Director may be personally liable for signing as principal
It is, of course, important to ensure that the correct parties sign an agreement to avoid the unintended consequence of having to determine at great expense through the courts who they are and who is actually liable under the agreement, as the ongoing case of Dream Doors Limited -v- Lodgeford Homes Limited and Martin Lodge serves to highlight.
Dream Doors Limited had entered into a franchise agreement in 2008. The agreement was expressed as being between that company (as franchisor) and Lodgeford Homes (as franchisee). The director of Lodgeford Homes Limited (Martin Lodge) signed the agreement in his personal capacity above the typed words “as a principal” which appeared at the end of the document. He was not, however, named as a party at the front of the agreement.
Dream Doors Limited had terminated the franchise agreement as it was claiming that Lodgeford Homes Limited was in breach of its terms. The agreement contained various obligations that commonly apply following termination of a franchise agreement (including an obligation not to compete with Dream Doors Limited for a specified period of time). Dream Doors Limited sought to enforce these obligations against both the company and Martin Lodge by applying for an injunction claiming that they were both parties to the franchise agreement and that Mr Lodge had signed it in a personal capacity (as principal) and was therefore personally liable under the agreement. Dream Doors Limited also claimed that the franchise agreement should be rectified to include Mr Lodge as a named party to the agreement as his name had been omitted by mistake. Mr Lodge denied that he was a party to the agreement and claimed that he had signed in his capacity as director on behalf of Lodgeford Homes Limited.
The High Court held that Mr Lodge was not a party to the franchise agreement and struck out the claim to have it rectified.
The Court of Appeal, however, took a different view. It found that the High Court should have considered the wider circumstances surrounding the signing of the agreement including the events leading up to it as well as discussions that had taken place. For example, the franchise agreement had replaced an earlier one that had been entered into between Dream Doors Limited and Lodgeford Homes Limited in 2007 and both Mr Lodge and his then co-director had both signed a separate personal guarantee / indemnity on the same day. In addition, the High Court had failed to consider the evidence relating to the production and drafting of the franchise agreement including Dream Doors Limited’s explanation as to how the drafting mistake had arisen. Instead, the High Court had focused only on the circumstances at the time that the franchise agreement was signed, for the purpose of determining whether it should be rectified. At the time Mr Lodge had signed the agreement, the person witnessing his signature (an employee of Dream Doors Limited) had told him that he wouldn’t be personally liable under the agreement.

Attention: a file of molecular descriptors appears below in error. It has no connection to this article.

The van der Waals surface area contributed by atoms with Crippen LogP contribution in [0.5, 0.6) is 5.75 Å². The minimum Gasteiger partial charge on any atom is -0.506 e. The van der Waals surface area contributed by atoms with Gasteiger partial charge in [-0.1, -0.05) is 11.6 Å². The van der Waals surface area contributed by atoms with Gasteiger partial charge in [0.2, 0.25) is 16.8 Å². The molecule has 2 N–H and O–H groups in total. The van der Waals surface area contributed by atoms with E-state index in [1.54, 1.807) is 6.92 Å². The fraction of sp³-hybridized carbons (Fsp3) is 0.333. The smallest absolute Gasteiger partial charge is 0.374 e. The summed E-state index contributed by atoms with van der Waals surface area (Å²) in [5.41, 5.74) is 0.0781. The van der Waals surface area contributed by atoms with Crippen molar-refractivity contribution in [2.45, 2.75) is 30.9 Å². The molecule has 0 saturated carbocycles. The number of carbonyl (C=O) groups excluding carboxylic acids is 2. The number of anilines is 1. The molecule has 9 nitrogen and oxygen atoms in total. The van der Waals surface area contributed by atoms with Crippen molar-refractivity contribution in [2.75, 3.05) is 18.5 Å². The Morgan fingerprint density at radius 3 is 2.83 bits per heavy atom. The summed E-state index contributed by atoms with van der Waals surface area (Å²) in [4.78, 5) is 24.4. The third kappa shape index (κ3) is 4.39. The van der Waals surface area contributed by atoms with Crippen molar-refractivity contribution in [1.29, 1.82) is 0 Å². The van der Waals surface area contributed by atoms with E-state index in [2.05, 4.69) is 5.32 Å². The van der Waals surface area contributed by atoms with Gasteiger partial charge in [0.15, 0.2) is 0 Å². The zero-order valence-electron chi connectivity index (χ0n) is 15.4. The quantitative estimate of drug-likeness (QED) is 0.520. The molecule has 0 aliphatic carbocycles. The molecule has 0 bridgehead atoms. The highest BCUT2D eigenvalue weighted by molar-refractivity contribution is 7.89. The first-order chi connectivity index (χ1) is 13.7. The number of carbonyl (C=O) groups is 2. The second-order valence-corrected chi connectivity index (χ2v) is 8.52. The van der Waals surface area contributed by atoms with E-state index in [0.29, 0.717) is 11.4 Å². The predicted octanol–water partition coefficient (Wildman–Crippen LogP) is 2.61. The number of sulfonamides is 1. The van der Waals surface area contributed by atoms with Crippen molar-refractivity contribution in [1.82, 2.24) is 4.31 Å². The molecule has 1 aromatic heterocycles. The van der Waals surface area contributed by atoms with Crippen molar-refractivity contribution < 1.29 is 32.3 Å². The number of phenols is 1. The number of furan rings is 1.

The Court of Appeal concluded that, as evidence supporting Dream Doors Limited’s version of events had largely been ignored, the High Court had been wrong in its decision to strike out the claim against Mr Lodge. The Court of Appeal has sent the case back to the High Court for a re-hearing. Consequently, it is quite possible that a different outcome may be reached at the High Court at the re-hearing and Mr Lodge may be found to be personally liable under the franchise agreement.
This case offers some valuable lessons. From a franchisor’s perspective, a proper review of the legal documentation used should be undertaken by a solicitor to ensure that it is correctly drafted, the process for producing documents should be properly checked and correctly implemented and staff of appropriate seniority should be involved in overseeing the process and receive training so that they are aware of the correct formalities required. From a franchisee’s perspective, independent legal advice should be sought before signing a legal document and, certainly in the above case, this step would have helped to identify whether a director would have been personally liable.